What is PSD

PSD is a proprietary file format used to create and edit images in Adobe Photoshop. It is a widely accepted format as it supports all available image types – Bitmap, RGB, Duotone, Grayscale, Indexed Color, CMYK, Lab, and Multichannel.

The biggest advantage of using the PSD format is that it can save images in layers (image, text, shape, etc.). In other words, the image may be opened with Adobe Photoshop anytime at a later date and each individual layer, or part, may be adjusted and edited independently to achieve better effects. Special blending effects may also be achieved using the transparency mask of Photoshop. These special features have made PSD a very useful format for further adjustment and manipulation of an image in desktop publishing. Even those designers who work with other image file types like TIFF, first work on their images in Photoshop, then transfer them to their preferred file types.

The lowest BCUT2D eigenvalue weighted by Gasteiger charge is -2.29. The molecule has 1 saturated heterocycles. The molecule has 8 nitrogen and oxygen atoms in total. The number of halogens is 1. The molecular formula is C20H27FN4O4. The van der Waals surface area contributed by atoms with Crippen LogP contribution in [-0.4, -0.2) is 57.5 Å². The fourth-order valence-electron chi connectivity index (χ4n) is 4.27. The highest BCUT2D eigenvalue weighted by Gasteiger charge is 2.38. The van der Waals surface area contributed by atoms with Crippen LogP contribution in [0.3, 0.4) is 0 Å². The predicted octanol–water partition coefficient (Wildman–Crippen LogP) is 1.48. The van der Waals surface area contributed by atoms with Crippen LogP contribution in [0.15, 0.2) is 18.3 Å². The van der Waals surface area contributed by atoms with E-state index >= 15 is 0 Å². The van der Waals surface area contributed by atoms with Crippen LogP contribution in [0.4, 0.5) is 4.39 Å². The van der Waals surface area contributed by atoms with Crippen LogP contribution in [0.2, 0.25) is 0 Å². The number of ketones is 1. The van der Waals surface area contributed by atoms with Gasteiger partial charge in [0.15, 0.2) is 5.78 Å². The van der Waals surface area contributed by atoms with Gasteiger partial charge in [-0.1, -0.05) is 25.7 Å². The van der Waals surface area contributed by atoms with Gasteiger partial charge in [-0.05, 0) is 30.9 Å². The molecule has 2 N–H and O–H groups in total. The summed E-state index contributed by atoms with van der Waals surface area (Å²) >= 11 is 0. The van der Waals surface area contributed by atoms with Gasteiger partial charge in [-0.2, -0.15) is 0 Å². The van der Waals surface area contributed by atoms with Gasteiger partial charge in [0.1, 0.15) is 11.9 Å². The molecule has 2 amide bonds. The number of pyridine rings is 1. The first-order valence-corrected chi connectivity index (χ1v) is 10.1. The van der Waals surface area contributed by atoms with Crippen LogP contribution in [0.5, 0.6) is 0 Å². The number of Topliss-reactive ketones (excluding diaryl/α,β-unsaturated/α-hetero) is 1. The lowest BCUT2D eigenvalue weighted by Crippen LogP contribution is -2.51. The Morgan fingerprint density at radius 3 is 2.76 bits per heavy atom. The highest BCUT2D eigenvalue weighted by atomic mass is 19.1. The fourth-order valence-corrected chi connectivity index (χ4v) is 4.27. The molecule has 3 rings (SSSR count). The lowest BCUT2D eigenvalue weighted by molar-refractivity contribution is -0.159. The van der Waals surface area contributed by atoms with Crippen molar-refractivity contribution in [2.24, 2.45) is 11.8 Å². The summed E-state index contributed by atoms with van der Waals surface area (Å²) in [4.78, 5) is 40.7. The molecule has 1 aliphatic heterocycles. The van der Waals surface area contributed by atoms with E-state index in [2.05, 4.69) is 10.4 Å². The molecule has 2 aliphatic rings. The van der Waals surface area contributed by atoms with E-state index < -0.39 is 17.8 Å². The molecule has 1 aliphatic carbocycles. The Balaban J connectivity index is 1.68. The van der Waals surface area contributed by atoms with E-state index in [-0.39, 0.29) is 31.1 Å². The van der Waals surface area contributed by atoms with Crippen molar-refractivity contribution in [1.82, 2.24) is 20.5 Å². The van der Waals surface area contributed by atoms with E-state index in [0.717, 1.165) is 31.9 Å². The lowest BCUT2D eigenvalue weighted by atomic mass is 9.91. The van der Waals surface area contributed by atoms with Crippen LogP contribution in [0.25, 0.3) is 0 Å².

PSD files are usually large because of the layers, but the size may be reduced by cropping the individual layers of the image. But cropping has a disadvantage – it limits the ability to edit. Leaving images uncropped may make files large but it has its advantages – the parts that fall outside the cropping bounds are still written inside the PSD file, and can be revealed by increasing the size of the Photoshop canvas.
The maximum size of a PSD file (with file extension of ‘.psd’) is 30,000x30,000 pixels and may be saved with 16 bits per color channel.

The PSD format is divided into five sections. The first is the header which specifies the image size and color channels; the second contains the color mode data; the third contains the image resources; the fourth has the layer and mask information; and the final section contains the image data.

PSD image files may be opened with Adobe Photoshop or Photoshop Elements on Windows; and Adobe Photoshop, Photoshop Elements, or Apple Preview on Mac OS.